AP, February 26, 2010
Kabul bombings and gun battles leave 17 dead
Indian government officials among victims, as suicide bombers attack in the heart of Afghanistan's capital
Suicide bombers mounted attacks in the heart of Kabul today, triggering a series of explosions and gun battles that killed at least 17 people, including Indian government officials.
The Taliban claimed responsibility, saying five suicide bombers conducted the early-morning attacks on two buildings in an area that is home to small residential hotels used by foreigners. The Indian foreign ministry said as many as nine of its nationals had been killed, including government officials. An Italian diplomat was also among the victims, according to the Italian foreign minister, Franco Frattini.
An Indian doctor, Surbod Sanjiv Paul, hid in his bathroom in one of the guesthouses for three hours when it came under attack.
"When I was coming out, I found two or three dead bodies," Paul said at a military hospital, where his wounded foot was bandaged. "When firing was going on, the first car bomb exploded and the full roof came on my head."
The attacks in Kabul came as thousands of US, Afghan and Nato soldiers were in the second week of a large-scale offensive against a Taliban stronghold in the town of Marjah in Helmand province.
More than two dozen senior and mid-level Taliban figures have been detained in Pakistan in recent weeks. The attack in Kabul could be a way for the militants to show that the insurgency remains potent.
At least 17 people were killed in today's attack and 32 wounded, said Abdul Ghafar Sayedzada, head of criminal investigation for the Kabul police. He said three of the dead were police officers and most of the civilians killed were Indians.
The targets were two residential hotels. A car bomb flattened the Hamid Guesthouse and assailants also attacked the nearby Park Residence, Sayedzada said. An Associated Press reporter saw police carry seven bodies from the Park Residence.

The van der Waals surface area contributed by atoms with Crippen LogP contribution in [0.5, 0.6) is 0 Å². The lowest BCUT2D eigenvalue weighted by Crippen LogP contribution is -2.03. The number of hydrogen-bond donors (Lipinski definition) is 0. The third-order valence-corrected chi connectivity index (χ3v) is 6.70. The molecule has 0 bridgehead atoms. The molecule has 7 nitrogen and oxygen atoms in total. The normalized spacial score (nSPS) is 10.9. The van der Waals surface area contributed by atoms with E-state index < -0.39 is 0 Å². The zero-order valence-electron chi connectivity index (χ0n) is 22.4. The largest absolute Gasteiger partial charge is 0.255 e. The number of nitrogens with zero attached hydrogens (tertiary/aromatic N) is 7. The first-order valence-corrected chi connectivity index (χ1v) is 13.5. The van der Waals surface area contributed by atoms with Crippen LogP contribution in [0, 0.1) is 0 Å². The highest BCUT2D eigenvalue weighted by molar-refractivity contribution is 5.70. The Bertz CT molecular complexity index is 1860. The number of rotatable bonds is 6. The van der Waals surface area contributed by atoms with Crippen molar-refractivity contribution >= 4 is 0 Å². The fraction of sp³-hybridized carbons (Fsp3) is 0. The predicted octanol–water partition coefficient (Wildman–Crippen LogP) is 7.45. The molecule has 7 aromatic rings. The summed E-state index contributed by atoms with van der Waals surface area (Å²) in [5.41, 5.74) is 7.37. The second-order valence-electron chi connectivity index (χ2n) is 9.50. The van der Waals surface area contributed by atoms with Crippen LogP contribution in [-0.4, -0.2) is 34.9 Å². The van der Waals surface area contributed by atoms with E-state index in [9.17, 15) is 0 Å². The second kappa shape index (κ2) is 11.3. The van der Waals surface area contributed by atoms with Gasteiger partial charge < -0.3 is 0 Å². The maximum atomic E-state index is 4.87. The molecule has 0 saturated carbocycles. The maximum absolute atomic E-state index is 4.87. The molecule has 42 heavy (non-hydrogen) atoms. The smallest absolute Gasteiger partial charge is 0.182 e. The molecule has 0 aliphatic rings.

"I saw foreigners were crying and shouting," said Najibullah, a 25-year-old hotel worker who ran out into the rain-soaked street in his underwear when he heard the first explosion.
Najibullah, whose face and hands were covered in blood, said he saw two suicide bombers at the site. "It was a very bad situation inside," he said. "God helped me, otherwise I would be dead. I saw one suicide bomber blowing himself up."
The explosions woke residents near the Kabul City Centre, a nine-storey shopping area that includes the four-star Safi Landmark hotel. Witnesses said one explosion created a crater about a metre wide and windows of the Safi hotel were blown out.
A large plume of black smoke rose from the area. Shattered glass littered the streets, which were mostly empty because it was the first day of the Afghan weekend. Afghan police, armed with Kalashnikov rifles, crouched behind traffic barriers with guns ready as shots sounded from several sides.
More than two hours after the first explosion, gunfire continued to ring out around one of the guest houses. Police with gas masks were trying to smoke out a suspected attacker in the basement of the building, according to a police officer at the scene who only gave his first name, Abdulrahman.
The Canadian embassy issued a statement saying the violence would not undermine international commitment to Afghanistan.
"Attacks, such as today's bombing, will not deter Canada or its international partners from its commitment to support Afghans in their efforts to create a stable, democratic and self-sufficient society," the embassy said.
Jack Barton, an Australian aid worker, said he had been awakened by a large blast that blew in the windows of the guesthouse where he was staying and filled the room with dust.
"There was very intense street fighting outside the guesthouse compound. It happened very close by. After an hour, it slowly drifted away," he said.
It was the first attack in the Afghan capital since 18 January, when teams of suicide bombers and gunmen targeted government buildings, leaving 12 dead, including seven attackers. On 15 December a suicide car bomber struck near a hotel frequented by foreigners, killing eight people.
On 28 October, gunmen with suicide vests stormed a small residential hotel, leaving 11 dead, including five UN staff and three attackers. Earlier that month, on 8 October, a suicide car bomber detonated his vehicle outside the Indian embassy, killing 17 people.
India is among the largest economic donors to Afghanistan apart from countries that have sent troops to the Nato-led mission. It is seeking regional allies and access to oil and gas-rich central Asia.
But India's growing role in the country is strongly opposed by Pakistan, which wants a friendly Afghan government without ties to its arch-rival, and by the Taliban because of Indian links to rival ethnic communities. Many of the Islamic extremist groups in the region have been fighting the Indians for years in Indian-controlled parts of Kashmir.
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